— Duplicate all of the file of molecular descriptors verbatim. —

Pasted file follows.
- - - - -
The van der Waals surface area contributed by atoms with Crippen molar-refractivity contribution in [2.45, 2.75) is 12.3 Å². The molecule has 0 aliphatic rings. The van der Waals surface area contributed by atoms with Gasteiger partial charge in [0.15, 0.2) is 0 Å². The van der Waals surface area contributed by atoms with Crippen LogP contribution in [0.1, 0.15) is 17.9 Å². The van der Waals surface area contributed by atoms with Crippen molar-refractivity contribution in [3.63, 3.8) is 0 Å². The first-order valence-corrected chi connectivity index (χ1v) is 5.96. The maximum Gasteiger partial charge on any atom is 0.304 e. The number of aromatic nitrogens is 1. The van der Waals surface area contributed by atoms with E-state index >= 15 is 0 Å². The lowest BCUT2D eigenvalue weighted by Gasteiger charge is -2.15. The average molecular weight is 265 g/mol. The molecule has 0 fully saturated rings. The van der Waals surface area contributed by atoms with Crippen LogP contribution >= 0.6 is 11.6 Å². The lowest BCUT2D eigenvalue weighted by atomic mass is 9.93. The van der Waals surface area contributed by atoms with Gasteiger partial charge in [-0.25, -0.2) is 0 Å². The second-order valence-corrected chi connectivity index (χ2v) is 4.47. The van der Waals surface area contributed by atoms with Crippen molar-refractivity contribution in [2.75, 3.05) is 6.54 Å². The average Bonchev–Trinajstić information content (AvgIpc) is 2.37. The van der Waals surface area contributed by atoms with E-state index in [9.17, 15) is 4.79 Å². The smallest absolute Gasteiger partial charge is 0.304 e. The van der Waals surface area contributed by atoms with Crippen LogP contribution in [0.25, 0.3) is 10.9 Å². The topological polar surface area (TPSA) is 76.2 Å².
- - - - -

The van der Waals surface area contributed by atoms with Crippen molar-refractivity contribution in [2.45, 2.75) is 12.3 Å². The molecule has 0 aliphatic rings. The van der Waals surface area contributed by atoms with Gasteiger partial charge in [0.15, 0.2) is 0 Å². The van der Waals surface area contributed by atoms with Crippen LogP contribution in [0.1, 0.15) is 17.9 Å². The van der Waals surface area contributed by atoms with Crippen molar-refractivity contribution in [3.63, 3.8) is 0 Å². The first-order valence-corrected chi connectivity index (χ1v) is 5.96. The maximum Gasteiger partial charge on any atom is 0.304 e. The number of aromatic nitrogens is 1. The van der Waals surface area contributed by atoms with E-state index >= 15 is 0 Å². The lowest BCUT2D eigenvalue weighted by Gasteiger charge is -2.15. The average molecular weight is 265 g/mol. The molecule has 0 fully saturated rings. The van der Waals surface area contributed by atoms with Crippen LogP contribution >= 0.6 is 11.6 Å². The lowest BCUT2D eigenvalue weighted by atomic mass is 9.93. The van der Waals surface area contributed by atoms with Gasteiger partial charge in [-0.25, -0.2) is 0 Å². The second-order valence-corrected chi connectivity index (χ2v) is 4.47. The van der Waals surface area contributed by atoms with Crippen molar-refractivity contribution in [2.75, 3.05) is 6.54 Å². The average Bonchev–Trinajstić information content (AvgIpc) is 2.37. The van der Waals surface area contributed by atoms with E-state index in [9.17, 15) is 4.79 Å². The smallest absolute Gasteiger partial charge is 0.304 e. The van der Waals surface area contributed by atoms with Crippen LogP contribution in [0.25, 0.3) is 10.9 Å². The topological polar surface area (TPSA) is 76.2 Å².